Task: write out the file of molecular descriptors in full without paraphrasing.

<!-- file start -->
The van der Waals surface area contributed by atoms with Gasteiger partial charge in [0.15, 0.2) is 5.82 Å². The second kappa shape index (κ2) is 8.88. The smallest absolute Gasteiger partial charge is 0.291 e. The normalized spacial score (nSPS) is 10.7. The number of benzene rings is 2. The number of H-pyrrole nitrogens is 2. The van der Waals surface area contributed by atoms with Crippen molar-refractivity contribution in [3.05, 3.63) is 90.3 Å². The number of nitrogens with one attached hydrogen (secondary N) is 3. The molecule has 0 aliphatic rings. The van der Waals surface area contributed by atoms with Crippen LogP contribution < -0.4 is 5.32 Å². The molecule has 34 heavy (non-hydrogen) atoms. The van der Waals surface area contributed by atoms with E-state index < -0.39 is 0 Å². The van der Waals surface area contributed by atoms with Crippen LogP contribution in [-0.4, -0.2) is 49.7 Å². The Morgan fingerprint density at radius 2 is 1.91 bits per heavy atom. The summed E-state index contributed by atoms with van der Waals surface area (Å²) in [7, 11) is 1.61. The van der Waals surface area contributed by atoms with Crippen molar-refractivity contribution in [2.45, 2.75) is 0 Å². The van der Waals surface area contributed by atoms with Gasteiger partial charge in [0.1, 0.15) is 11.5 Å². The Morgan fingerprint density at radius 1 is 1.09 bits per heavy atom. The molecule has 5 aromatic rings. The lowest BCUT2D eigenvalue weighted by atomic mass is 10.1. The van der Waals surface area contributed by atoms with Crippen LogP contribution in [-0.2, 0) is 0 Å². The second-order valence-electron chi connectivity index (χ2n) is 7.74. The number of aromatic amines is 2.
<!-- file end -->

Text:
The van der Waals surface area contributed by atoms with Gasteiger partial charge in [0.15, 0.2) is 5.82 Å². The second kappa shape index (κ2) is 8.88. The smallest absolute Gasteiger partial charge is 0.291 e. The normalized spacial score (nSPS) is 10.7. The number of benzene rings is 2. The number of H-pyrrole nitrogens is 2. The van der Waals surface area contributed by atoms with Crippen molar-refractivity contribution in [3.05, 3.63) is 90.3 Å². The number of nitrogens with one attached hydrogen (secondary N) is 3. The molecule has 0 aliphatic rings. The van der Waals surface area contributed by atoms with Crippen LogP contribution < -0.4 is 5.32 Å². The molecule has 34 heavy (non-hydrogen) atoms. The van der Waals surface area contributed by atoms with E-state index < -0.39 is 0 Å². The van der Waals surface area contributed by atoms with Crippen LogP contribution in [-0.4, -0.2) is 49.7 Å². The Morgan fingerprint density at radius 2 is 1.91 bits per heavy atom. The summed E-state index contributed by atoms with van der Waals surface area (Å²) in [7, 11) is 1.61. The van der Waals surface area contributed by atoms with Crippen molar-refractivity contribution in [2.45, 2.75) is 0 Å². The van der Waals surface area contributed by atoms with Gasteiger partial charge in [0.1, 0.15) is 11.5 Å². The Morgan fingerprint density at radius 1 is 1.09 bits per heavy atom. The molecule has 5 aromatic rings. The lowest BCUT2D eigenvalue weighted by atomic mass is 10.1. The van der Waals surface area contributed by atoms with Crippen LogP contribution in [-0.2, 0) is 0 Å². The second-order valence-electron chi connectivity index (χ2n) is 7.74. The number of aromatic amines is 2.